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Back to basics with The Houstons

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It was one of those nights you just can't forget. When you watch someone accomplish something that initially didn't seem so unusual, but in the end you realize it was, in fact, extraordinary.

It was a good while ago, so long ago I can't exactly recall the year, much less the month. It was one of the first times I'd had the chance to meet with Justin Faircloth, and he was playing a triple bill. And when I say he was playing a triple bill, I mean there were three bands performing and he was a member of all three.

Not being a musician, I hadn't a clue of the magnitude of taking on such feat. To me, it was easier to recognize the convenience of the situation. Here he was, playing in three different groups, each with its own distinct sound so, why not book 'em all on the same night at the same club?

But as the hours of music winded down and the smoke began to filter out the door with the crowd that'd brought it in, I realized that I'd just witnessed something amazingly unique in the talent of this Faircloth fella, although I'd probably never fully understand the amount of dexterity required of him on this particular night. I also discovered an appreciation for a musician that I'd certainly have respect for as long as I'm writing about music.

So here we are, probably close to a decade after the fact. The other two groups, Les Dirt Clods and The Goldenrods, have long been dissolved. But Justin and his brother and musical partner, Matt, are embarking on another new year as The Houstons and as a two-piece band once again, although don't let the sparseness of the lineup fool you -- live Justin simultaneously plays keys, drums and sings while Matt handles harmonies, the guitar and bass pedal. They've been through a lot of changes -- both professionally and personally -- since first coming together on the premise of recording a musical project for a friend's stage production.

In addition to officially forming what they originally called The Houston Brothers, they've experimented with their original concept of being a two-piece band, expanding to a trio and beyond (up to six members) at certain times. The brothers also spent a couple of years behind the boards recording a slew of local and regional acts at their own Cougar Camp recording studio. And while Justin expanded his family from three to four, Matt made things official with his longtime girlfriend. But despite the occasional hiatus for lifestyle adjustments and such, The Houstons are back at it, focused and energized for the year that lies ahead.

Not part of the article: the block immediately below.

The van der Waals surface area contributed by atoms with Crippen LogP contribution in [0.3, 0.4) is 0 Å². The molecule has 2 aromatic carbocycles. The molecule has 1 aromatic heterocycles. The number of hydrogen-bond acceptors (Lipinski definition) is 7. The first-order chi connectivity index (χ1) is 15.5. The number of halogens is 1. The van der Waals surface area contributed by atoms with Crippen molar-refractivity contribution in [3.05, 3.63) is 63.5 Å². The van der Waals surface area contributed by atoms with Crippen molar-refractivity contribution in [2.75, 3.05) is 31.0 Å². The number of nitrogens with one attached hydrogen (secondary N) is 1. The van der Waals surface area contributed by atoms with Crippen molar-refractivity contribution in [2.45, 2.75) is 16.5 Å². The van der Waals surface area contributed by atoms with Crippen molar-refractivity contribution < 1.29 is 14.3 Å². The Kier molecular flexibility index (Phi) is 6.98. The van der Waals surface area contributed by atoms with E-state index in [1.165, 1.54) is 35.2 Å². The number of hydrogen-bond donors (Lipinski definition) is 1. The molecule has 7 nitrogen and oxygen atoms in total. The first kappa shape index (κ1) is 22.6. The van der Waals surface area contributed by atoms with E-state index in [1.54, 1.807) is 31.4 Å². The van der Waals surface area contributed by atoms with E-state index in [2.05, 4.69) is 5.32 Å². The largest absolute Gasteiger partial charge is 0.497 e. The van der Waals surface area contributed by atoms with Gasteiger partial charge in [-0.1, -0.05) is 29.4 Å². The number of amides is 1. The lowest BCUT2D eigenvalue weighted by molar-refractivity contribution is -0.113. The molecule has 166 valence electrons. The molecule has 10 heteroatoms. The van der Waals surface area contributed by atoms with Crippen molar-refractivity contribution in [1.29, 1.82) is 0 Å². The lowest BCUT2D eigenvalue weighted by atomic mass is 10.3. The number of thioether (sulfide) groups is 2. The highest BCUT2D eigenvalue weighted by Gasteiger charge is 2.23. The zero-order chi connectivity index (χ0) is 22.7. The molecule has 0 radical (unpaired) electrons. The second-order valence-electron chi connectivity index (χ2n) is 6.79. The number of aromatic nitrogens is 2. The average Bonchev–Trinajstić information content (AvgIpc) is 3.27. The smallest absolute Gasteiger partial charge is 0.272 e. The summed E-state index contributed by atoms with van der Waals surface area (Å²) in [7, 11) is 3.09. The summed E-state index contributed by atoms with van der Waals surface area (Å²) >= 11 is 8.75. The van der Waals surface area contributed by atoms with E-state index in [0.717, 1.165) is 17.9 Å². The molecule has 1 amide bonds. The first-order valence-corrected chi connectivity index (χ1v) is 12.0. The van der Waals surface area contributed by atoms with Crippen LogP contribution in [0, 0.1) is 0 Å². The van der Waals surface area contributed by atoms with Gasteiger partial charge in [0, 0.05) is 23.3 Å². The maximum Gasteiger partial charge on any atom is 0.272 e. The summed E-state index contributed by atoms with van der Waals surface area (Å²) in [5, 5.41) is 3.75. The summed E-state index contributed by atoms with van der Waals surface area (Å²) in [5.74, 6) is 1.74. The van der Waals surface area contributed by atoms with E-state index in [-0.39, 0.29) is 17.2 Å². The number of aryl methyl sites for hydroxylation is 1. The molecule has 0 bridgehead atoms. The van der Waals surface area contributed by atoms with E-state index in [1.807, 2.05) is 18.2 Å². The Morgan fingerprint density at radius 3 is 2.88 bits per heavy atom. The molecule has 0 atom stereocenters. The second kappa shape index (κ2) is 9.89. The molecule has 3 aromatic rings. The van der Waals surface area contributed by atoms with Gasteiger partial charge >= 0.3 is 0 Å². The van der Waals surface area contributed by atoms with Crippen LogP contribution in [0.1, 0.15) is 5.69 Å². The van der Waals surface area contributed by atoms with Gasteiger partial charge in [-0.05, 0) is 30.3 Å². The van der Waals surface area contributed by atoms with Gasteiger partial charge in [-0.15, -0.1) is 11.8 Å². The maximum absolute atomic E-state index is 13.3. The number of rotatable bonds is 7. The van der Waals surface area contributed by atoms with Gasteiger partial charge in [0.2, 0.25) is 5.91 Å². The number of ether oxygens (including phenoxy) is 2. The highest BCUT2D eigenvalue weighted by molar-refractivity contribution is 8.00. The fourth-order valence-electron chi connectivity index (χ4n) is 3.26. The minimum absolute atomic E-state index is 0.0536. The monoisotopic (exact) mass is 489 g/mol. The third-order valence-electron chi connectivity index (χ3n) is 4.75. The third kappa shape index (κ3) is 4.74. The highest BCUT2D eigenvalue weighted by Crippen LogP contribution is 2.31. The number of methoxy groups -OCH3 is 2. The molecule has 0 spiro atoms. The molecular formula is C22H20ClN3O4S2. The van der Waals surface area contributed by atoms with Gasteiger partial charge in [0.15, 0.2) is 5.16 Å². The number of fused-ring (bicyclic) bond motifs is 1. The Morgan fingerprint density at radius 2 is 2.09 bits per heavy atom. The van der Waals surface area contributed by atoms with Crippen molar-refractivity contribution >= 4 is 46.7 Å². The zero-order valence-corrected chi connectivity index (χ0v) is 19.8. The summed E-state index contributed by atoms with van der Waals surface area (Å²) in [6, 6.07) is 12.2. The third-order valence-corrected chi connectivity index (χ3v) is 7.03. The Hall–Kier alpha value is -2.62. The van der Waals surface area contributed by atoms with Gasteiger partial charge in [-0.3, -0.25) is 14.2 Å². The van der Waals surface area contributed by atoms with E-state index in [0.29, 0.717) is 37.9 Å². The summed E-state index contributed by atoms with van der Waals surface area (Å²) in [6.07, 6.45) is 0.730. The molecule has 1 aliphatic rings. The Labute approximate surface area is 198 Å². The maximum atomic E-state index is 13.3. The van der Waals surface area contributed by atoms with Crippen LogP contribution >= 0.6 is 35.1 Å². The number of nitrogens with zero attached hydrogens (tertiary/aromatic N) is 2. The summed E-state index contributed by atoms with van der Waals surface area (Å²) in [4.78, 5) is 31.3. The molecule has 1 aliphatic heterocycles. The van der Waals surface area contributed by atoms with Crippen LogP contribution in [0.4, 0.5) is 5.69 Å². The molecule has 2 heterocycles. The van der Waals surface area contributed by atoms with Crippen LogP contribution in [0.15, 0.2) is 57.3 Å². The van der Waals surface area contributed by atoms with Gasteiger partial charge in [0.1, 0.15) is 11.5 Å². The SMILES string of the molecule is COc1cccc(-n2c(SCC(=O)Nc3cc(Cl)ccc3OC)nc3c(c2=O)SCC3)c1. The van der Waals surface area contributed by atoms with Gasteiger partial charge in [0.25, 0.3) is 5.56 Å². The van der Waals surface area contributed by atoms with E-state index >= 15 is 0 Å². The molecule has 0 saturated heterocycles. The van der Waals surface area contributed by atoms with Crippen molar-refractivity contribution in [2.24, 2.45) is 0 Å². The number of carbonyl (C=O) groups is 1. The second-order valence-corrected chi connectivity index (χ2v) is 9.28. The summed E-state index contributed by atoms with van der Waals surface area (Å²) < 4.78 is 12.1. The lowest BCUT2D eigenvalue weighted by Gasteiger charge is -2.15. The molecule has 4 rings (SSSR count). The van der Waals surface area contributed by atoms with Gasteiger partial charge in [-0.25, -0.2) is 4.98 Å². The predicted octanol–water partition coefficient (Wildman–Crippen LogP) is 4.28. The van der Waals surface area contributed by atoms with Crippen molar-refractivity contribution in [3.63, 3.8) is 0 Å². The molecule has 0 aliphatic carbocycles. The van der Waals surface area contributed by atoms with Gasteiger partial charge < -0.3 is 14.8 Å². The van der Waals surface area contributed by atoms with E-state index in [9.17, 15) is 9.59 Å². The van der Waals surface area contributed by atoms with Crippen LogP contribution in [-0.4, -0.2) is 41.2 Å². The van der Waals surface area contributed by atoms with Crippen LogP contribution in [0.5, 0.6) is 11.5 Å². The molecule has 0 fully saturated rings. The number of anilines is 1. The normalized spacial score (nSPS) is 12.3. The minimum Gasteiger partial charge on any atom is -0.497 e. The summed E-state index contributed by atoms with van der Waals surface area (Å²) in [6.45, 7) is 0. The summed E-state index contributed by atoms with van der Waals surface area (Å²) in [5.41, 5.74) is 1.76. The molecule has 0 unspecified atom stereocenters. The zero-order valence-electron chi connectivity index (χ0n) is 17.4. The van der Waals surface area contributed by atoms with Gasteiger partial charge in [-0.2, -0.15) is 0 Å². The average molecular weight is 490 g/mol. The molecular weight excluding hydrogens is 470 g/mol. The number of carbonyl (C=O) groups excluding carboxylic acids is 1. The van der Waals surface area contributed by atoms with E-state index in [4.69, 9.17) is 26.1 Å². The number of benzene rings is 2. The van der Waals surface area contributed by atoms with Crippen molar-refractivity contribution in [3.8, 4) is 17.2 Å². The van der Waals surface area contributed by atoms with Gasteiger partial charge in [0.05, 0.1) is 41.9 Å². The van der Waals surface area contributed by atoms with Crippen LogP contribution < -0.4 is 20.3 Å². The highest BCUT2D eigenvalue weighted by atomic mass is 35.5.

"We've certainly never aligned ourselves with commercial interests first," Justin Faircloth explains. "We've always felt that we have something interesting to say and we've wanted to do it our way. After the release of the self-titled record [in 2003], we took about a year off. Then we decided to really test our limitations. I felt like creatively, we had something in our sophomore effort to prove.

"We wanted to reach a new level in being able to be dynamic and loud -- and to just rock," he adds. "We wanted to be able to experiment with a lot of the layers that we had done in the recordings where it was just Matt and I. We were fortunate enough to play with some really great string players and multi-instrumentalists, and great rhythm sections as well. In retrospect, I think it was a process we had to go through to really learn how to be a two-piece again."

As one might imagine, there's obviously an enormous distinction in performing as a two-piece and playing in a band.

"There's a huge difference," Faircloth affirms, "and that's what I think we both love about doing this thing as a two-piece band.

"I always call it 'freedom through bondage musically' because it confines us so much. But yet when you're playing in a band with people, you're always dependent on everyone's influence to sort of create this common sound, and for Matt and I it's so pure that it opens up a lot and it really allows us to get depth for what we're trying to create and what we're thinking."

He continues, "It's definitely cool. It allows us to execute a vision in something that to us is special, because we understand each other so well. We've taken a lot of time to cultivate this sensibility of what we want to sound like and what we want to say."

Faircloth admits the duo didn't necessarily intend on shrinking back to its original configuration. It's just how the cards fell more or less.

"As we toured around, we kept getting a lot of feedback, that that's what people wanted from us," he explains. "Some of our great friends and musical peers would say, 'you guys really need to do this again.'

"So, we gave it a lot of thought, and that combined with what I see as it being harder than ever to keep together a big band these days, we felt like it was where we needed to be. You talk to anybody who tries to hold together a big band, even if it's some of our friends who are on a higher level and touring nationally, and you see it can be very difficult.

"I think a lot of things are shifting for touring bands right now. It's hard to sell tickets; it's hard to drive everywhere. But it's just become so easy for Matt and I to pack up our stuff in the pickup and go," he says.

"That's our design; the next step for us in '09 is to try and find some tours with larger acts so it's in our best interest to be as mobile as possible."

With a new booking agent recently secured and dates already scheduled regionally through the first half of the year, The Houstons are set to become very mobile in the days ahead.

The Houstons will perform at 11 p.m. at Snug Harbor on Jan. 17. Jule Brown will also perform.

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